April 06, 2008

ECONOMICS: Reader John Lewis emails a number of center-right blogs:

I'm a long time reader and fan of your blogs and a staunch Republican, but am increasingly worried that the approach to ignore or minimize economic bad news is not going to work in this election cycle. It seems to me that none of you are particularly interested in economics, however, I'm afraid that we are all going to be interested by the time this business cycle is over. There is a very good chance that the unemployment rate will be significantly higher this November than November of 1996.

This may well be true; we're overdue for a recession -- we haven't had a really deep one in over 25 years -- and my sense is that there remains a lot of economic idiocy still to be wrung out of the system, which is what recessions are for.

Speaking for myself, though, I'm not an econo-blogger. I tend to be over-pessimistic, but I guess I have tuned out a lot of the media econo-doomsaying because they've been predicting massive economic collapse for pretty much my entire sensate life and so far it hasn't come. Plus, at the moment they're playing their usual pre-election gloom-and-doom game in the hopes of helping the Democrats.

Which doesn't mean that the economy is necessarily doing better than they say, since their bias is exceeded only by their laziness and ignorance. As I noted some years ago about their Iraq reporting, the fact that they're transparently playing up bogus bad news doesn't mean that there isn't genuine bad news that they're not reporting, because reporting that would require knowledge and effort. So you can't just apply "Kentucky windage" and assume that things are better than the reports say. They may actually be worse, just in a different way than is reported . . .

Lewis continues:

There are a large number of recent proposals and actions by both Democrats and Republicans that fly in the face of any sort of capitalist belief system and will almost certainly serve to extend the depth and duration of the downturn. Bailing out homeowners? By whom? Renters? I shudder to think about how socialist we could become under a Democratic administration. The proposals by Clinton and Obama have been astounding.

Bottom line is that I am surprised by how little interest has been shown by conservative (or libertarian) blogs in the ongoing financial crisis. There seems to be no one in the conservative political blogosphere standing up against these dramatic expansions of government programs and interventions into our markets.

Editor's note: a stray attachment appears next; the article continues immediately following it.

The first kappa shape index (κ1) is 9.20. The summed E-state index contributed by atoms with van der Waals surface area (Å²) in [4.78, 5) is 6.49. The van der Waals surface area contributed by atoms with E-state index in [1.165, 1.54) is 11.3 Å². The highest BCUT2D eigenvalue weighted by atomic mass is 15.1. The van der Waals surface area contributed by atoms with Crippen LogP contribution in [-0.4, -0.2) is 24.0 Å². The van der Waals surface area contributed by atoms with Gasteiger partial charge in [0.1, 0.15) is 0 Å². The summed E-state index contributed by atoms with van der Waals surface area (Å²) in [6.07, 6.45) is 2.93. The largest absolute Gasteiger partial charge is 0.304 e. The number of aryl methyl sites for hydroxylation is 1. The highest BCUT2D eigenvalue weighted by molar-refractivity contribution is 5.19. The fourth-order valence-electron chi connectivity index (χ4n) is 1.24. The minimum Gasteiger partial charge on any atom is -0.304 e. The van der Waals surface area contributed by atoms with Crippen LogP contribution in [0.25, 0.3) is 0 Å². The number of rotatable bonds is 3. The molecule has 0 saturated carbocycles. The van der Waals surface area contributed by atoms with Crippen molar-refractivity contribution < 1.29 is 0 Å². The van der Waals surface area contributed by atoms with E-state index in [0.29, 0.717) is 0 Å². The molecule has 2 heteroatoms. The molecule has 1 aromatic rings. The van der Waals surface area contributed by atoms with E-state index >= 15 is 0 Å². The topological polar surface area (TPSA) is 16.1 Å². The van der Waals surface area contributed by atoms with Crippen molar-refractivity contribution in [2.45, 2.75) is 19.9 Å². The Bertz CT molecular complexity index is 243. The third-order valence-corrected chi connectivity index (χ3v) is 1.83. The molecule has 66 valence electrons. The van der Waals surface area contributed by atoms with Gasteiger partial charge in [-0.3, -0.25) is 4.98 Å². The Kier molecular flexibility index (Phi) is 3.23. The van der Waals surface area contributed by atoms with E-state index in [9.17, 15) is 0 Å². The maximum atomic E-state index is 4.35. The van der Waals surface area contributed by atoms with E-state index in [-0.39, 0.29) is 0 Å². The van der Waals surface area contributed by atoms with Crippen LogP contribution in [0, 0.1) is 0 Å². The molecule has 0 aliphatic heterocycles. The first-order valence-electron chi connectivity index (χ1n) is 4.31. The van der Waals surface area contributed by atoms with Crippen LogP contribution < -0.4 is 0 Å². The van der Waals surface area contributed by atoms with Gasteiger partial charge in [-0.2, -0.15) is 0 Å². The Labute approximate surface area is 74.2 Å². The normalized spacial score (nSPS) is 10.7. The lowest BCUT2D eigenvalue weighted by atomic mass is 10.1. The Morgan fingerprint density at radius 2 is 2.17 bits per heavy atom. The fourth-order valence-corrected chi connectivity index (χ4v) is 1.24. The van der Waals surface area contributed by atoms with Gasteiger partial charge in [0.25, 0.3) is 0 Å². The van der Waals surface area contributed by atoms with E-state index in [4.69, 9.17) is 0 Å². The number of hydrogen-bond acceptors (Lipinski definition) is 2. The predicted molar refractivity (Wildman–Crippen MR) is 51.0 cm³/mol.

He's right about this. The bailout-and-regulation proposals seem more like payoffs and power-grabs than good policy to me. Anyway, here's a post by Professor Bainbridge that addresses some of these issues. And I love this bit: "bursting of bubbles inevitably leads to 'a kind of speculative frenzy in regulation.'”

We're probably seeing that now.

UPDATE: A hedge-fund reader emails:

Defending free markets and letting risk takers take their lumps is simply outside the realm of polite public discourse these days.

Most folks in hedgefundland are seething at the upcoming spin of the regulatory and tax ratchets, but the chattering classes only extol an expansion of the regulatory gobbledygook that got us here.

Bernanke's repeated blinking when confronted with chaos, first during the SocGen debacle in January and recently with Bear Stearns, left laissez faire folks no political cover.

Free market types assume silence is preferable to calling in mortar fire on themselves.

Well, that's a cheerful take. If the folks in hedgefundland are unhappy with what the Chattering Classes are saying, my suggestion is to do something about it. Emailing bloggers is a start, but only a very small one!

And Sean Hackbarth protests that he's been covering this stuff.

MORE: Thanks, Gerard. And it's hard to argue with this: "If They Could Do Math, They Wouldn't Have Been Journalism Majors."